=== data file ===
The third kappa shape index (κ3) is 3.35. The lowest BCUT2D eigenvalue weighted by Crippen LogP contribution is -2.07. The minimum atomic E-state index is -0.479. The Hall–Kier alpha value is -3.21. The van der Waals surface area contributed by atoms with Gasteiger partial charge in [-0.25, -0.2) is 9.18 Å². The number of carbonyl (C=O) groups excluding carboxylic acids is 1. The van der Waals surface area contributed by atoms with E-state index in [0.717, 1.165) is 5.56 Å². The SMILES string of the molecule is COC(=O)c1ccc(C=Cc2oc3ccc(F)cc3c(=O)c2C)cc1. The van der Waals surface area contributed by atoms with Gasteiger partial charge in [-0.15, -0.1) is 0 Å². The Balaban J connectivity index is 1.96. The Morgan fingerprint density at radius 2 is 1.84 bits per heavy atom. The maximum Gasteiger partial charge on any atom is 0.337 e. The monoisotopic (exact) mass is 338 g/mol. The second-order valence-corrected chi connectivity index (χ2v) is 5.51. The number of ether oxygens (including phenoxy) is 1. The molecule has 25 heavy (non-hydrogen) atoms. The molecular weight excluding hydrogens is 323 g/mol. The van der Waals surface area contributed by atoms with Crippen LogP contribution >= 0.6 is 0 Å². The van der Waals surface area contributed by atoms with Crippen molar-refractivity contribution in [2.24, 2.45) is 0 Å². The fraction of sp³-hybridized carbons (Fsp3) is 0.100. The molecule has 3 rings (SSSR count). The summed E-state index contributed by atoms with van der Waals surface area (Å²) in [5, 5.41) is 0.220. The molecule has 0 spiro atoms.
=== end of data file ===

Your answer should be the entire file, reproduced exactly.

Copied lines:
The third kappa shape index (κ3) is 3.35. The lowest BCUT2D eigenvalue weighted by Crippen LogP contribution is -2.07. The minimum atomic E-state index is -0.479. The Hall–Kier alpha value is -3.21. The van der Waals surface area contributed by atoms with Gasteiger partial charge in [-0.25, -0.2) is 9.18 Å². The number of carbonyl (C=O) groups excluding carboxylic acids is 1. The van der Waals surface area contributed by atoms with E-state index in [0.717, 1.165) is 5.56 Å². The SMILES string of the molecule is COC(=O)c1ccc(C=Cc2oc3ccc(F)cc3c(=O)c2C)cc1. The van der Waals surface area contributed by atoms with Gasteiger partial charge in [-0.15, -0.1) is 0 Å². The Balaban J connectivity index is 1.96. The Morgan fingerprint density at radius 2 is 1.84 bits per heavy atom. The maximum Gasteiger partial charge on any atom is 0.337 e. The monoisotopic (exact) mass is 338 g/mol. The second-order valence-corrected chi connectivity index (χ2v) is 5.51. The number of ether oxygens (including phenoxy) is 1. The molecule has 25 heavy (non-hydrogen) atoms. The molecular weight excluding hydrogens is 323 g/mol. The van der Waals surface area contributed by atoms with Crippen LogP contribution >= 0.6 is 0 Å². The van der Waals surface area contributed by atoms with Crippen molar-refractivity contribution in [2.24, 2.45) is 0 Å². The fraction of sp³-hybridized carbons (Fsp3) is 0.100. The molecule has 3 rings (SSSR count). The summed E-state index contributed by atoms with van der Waals surface area (Å²) in [5, 5.41) is 0.220. The molecule has 0 spiro atoms.